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This is particularly true when mining that data might cause harm to the local population. For example, a crucial stage in the process of developing autonomous vehicles involves allowing them to drive under real-life conditions, collecting data on the mishaps, and then using this data to perfect the technology. Developed countries have already placed strict limitations on autonomous vehicles—which will likely last until those vehicles’ safety is guaranteed—and so corporations might be tempted to begin testing the technology in developing countries where regulations are laxer and where fatal accidents would raise fewer eyebrows. Something similar might happen with medical data, which could be mined on the cheap in developing countries with weak privacy laws but then collected and processed in the AI hub, which would reap most of the benefits of the research.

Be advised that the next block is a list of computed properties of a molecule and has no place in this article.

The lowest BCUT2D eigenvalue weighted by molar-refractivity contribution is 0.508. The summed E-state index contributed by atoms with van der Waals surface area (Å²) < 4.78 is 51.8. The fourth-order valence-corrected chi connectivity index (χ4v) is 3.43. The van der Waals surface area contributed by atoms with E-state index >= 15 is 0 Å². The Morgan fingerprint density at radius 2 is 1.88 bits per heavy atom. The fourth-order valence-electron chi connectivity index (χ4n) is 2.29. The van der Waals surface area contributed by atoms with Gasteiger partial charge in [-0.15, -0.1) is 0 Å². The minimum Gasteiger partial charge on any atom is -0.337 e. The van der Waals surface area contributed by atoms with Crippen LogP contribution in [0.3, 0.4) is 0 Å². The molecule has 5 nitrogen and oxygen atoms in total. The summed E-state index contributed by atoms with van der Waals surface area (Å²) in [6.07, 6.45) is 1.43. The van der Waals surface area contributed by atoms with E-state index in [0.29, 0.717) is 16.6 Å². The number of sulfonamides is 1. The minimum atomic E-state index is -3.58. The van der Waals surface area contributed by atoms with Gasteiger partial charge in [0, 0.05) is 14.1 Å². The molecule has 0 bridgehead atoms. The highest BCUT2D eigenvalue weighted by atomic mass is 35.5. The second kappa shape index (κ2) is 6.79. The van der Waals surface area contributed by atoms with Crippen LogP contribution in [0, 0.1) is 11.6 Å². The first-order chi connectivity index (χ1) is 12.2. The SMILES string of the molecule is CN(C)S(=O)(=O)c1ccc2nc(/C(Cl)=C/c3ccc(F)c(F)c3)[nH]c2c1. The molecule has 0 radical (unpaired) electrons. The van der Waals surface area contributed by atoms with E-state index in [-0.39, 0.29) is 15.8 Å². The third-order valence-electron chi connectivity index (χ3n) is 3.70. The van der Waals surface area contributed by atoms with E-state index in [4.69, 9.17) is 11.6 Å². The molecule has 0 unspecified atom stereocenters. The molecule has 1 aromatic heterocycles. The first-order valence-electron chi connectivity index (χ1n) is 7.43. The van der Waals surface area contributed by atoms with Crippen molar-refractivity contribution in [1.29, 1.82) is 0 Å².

It is not too soon for the countries that provide crucial data to start demanding better returns. They could create an organization of data-exporting countries, for example, that would vastly expand their leverage over the world’s Amazons and Alibabas. And if they start sharing in the profits of data collection, they would have some means for coping with the economic shocks that will come as robots replace textile workers and truck drivers.

It is far from certain that the world’s weaker states can avoid being data-colonized. But they have to try. If they bury their heads in the ground, focus on their immediate problems, and ignore the AI race, their fate will be decided in their absence.

This article originally appeared in the Winter 2019 issue of Foreign Policy magazine.

Yuval Noah Harari is a historian and author of Sapiens, Homo Deus and 21 Lessons for the 21st Century. Twitter: @harari_yuval